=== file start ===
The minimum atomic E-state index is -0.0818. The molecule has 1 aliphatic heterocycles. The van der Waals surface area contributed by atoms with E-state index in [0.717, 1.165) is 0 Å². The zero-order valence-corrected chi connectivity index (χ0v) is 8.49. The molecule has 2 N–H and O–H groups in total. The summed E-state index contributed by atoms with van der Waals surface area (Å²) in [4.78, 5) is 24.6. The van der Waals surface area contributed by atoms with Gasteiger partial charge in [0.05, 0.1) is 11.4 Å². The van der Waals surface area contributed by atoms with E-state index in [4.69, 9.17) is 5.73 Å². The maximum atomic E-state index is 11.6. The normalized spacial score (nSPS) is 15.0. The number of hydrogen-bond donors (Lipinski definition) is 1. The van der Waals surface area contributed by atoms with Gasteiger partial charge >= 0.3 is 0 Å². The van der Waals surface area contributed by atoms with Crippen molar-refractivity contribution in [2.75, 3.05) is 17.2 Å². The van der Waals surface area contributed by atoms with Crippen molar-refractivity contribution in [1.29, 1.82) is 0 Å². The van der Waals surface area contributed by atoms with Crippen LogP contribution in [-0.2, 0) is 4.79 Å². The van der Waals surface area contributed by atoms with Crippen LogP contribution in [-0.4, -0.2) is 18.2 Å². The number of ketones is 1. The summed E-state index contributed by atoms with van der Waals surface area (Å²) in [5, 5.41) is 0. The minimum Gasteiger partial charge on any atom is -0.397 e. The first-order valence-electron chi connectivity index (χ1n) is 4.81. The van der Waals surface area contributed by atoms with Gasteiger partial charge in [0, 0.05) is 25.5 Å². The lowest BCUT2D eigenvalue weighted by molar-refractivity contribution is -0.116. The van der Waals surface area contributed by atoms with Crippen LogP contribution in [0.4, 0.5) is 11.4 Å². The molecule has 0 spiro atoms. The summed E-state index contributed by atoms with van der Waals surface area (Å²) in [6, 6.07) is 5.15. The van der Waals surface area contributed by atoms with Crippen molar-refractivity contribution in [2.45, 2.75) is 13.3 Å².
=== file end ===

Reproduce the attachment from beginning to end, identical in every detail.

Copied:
The minimum atomic E-state index is -0.0818. The molecule has 1 aliphatic heterocycles. The van der Waals surface area contributed by atoms with E-state index in [0.717, 1.165) is 0 Å². The zero-order valence-corrected chi connectivity index (χ0v) is 8.49. The molecule has 2 N–H and O–H groups in total. The summed E-state index contributed by atoms with van der Waals surface area (Å²) in [4.78, 5) is 24.6. The van der Waals surface area contributed by atoms with Gasteiger partial charge in [0.05, 0.1) is 11.4 Å². The van der Waals surface area contributed by atoms with E-state index in [4.69, 9.17) is 5.73 Å². The maximum atomic E-state index is 11.6. The normalized spacial score (nSPS) is 15.0. The number of hydrogen-bond donors (Lipinski definition) is 1. The van der Waals surface area contributed by atoms with Gasteiger partial charge >= 0.3 is 0 Å². The van der Waals surface area contributed by atoms with Crippen molar-refractivity contribution in [2.75, 3.05) is 17.2 Å². The van der Waals surface area contributed by atoms with Crippen molar-refractivity contribution in [1.29, 1.82) is 0 Å². The van der Waals surface area contributed by atoms with Crippen LogP contribution in [-0.2, 0) is 4.79 Å². The van der Waals surface area contributed by atoms with Crippen LogP contribution in [-0.4, -0.2) is 18.2 Å². The number of ketones is 1. The summed E-state index contributed by atoms with van der Waals surface area (Å²) in [5, 5.41) is 0. The minimum Gasteiger partial charge on any atom is -0.397 e. The first-order valence-electron chi connectivity index (χ1n) is 4.81. The van der Waals surface area contributed by atoms with Gasteiger partial charge in [0, 0.05) is 25.5 Å². The lowest BCUT2D eigenvalue weighted by molar-refractivity contribution is -0.116. The van der Waals surface area contributed by atoms with Crippen LogP contribution in [0.4, 0.5) is 11.4 Å². The molecule has 0 spiro atoms. The summed E-state index contributed by atoms with van der Waals surface area (Å²) in [6, 6.07) is 5.15. The van der Waals surface area contributed by atoms with Crippen molar-refractivity contribution in [2.45, 2.75) is 13.3 Å².